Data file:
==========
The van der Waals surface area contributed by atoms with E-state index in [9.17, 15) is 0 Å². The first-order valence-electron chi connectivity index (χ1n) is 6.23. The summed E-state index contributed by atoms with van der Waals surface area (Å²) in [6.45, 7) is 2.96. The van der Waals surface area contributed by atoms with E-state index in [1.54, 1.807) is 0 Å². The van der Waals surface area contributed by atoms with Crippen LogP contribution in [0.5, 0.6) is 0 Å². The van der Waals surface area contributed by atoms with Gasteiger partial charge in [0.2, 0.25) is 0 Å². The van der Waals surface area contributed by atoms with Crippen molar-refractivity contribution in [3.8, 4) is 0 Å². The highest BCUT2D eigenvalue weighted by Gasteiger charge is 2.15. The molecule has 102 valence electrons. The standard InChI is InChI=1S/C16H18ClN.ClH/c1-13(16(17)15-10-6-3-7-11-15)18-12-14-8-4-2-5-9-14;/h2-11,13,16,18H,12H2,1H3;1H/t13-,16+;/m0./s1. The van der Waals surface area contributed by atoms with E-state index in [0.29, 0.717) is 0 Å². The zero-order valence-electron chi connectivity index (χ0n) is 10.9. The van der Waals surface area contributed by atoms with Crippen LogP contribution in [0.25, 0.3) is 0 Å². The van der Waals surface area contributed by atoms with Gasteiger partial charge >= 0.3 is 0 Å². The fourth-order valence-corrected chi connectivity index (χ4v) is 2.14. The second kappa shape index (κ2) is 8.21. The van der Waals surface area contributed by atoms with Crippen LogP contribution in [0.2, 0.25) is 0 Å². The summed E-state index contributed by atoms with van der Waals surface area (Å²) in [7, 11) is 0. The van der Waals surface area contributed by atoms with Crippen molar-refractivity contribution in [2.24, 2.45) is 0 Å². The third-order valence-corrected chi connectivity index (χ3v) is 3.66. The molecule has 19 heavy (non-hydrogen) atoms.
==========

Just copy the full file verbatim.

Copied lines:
The van der Waals surface area contributed by atoms with E-state index in [9.17, 15) is 0 Å². The first-order valence-electron chi connectivity index (χ1n) is 6.23. The summed E-state index contributed by atoms with van der Waals surface area (Å²) in [6.45, 7) is 2.96. The van der Waals surface area contributed by atoms with E-state index in [1.54, 1.807) is 0 Å². The van der Waals surface area contributed by atoms with Crippen LogP contribution in [0.5, 0.6) is 0 Å². The van der Waals surface area contributed by atoms with Gasteiger partial charge in [0.2, 0.25) is 0 Å². The van der Waals surface area contributed by atoms with Crippen molar-refractivity contribution in [3.8, 4) is 0 Å². The highest BCUT2D eigenvalue weighted by Gasteiger charge is 2.15. The molecule has 102 valence electrons. The standard InChI is InChI=1S/C16H18ClN.ClH/c1-13(16(17)15-10-6-3-7-11-15)18-12-14-8-4-2-5-9-14;/h2-11,13,16,18H,12H2,1H3;1H/t13-,16+;/m0./s1. The van der Waals surface area contributed by atoms with E-state index in [0.29, 0.717) is 0 Å². The zero-order valence-electron chi connectivity index (χ0n) is 10.9. The van der Waals surface area contributed by atoms with Crippen LogP contribution in [0.25, 0.3) is 0 Å². The van der Waals surface area contributed by atoms with Gasteiger partial charge >= 0.3 is 0 Å². The fourth-order valence-corrected chi connectivity index (χ4v) is 2.14. The second kappa shape index (κ2) is 8.21. The van der Waals surface area contributed by atoms with Crippen LogP contribution in [0.2, 0.25) is 0 Å². The summed E-state index contributed by atoms with van der Waals surface area (Å²) in [7, 11) is 0. The van der Waals surface area contributed by atoms with Crippen molar-refractivity contribution in [2.24, 2.45) is 0 Å². The third-order valence-corrected chi connectivity index (χ3v) is 3.66. The molecule has 19 heavy (non-hydrogen) atoms.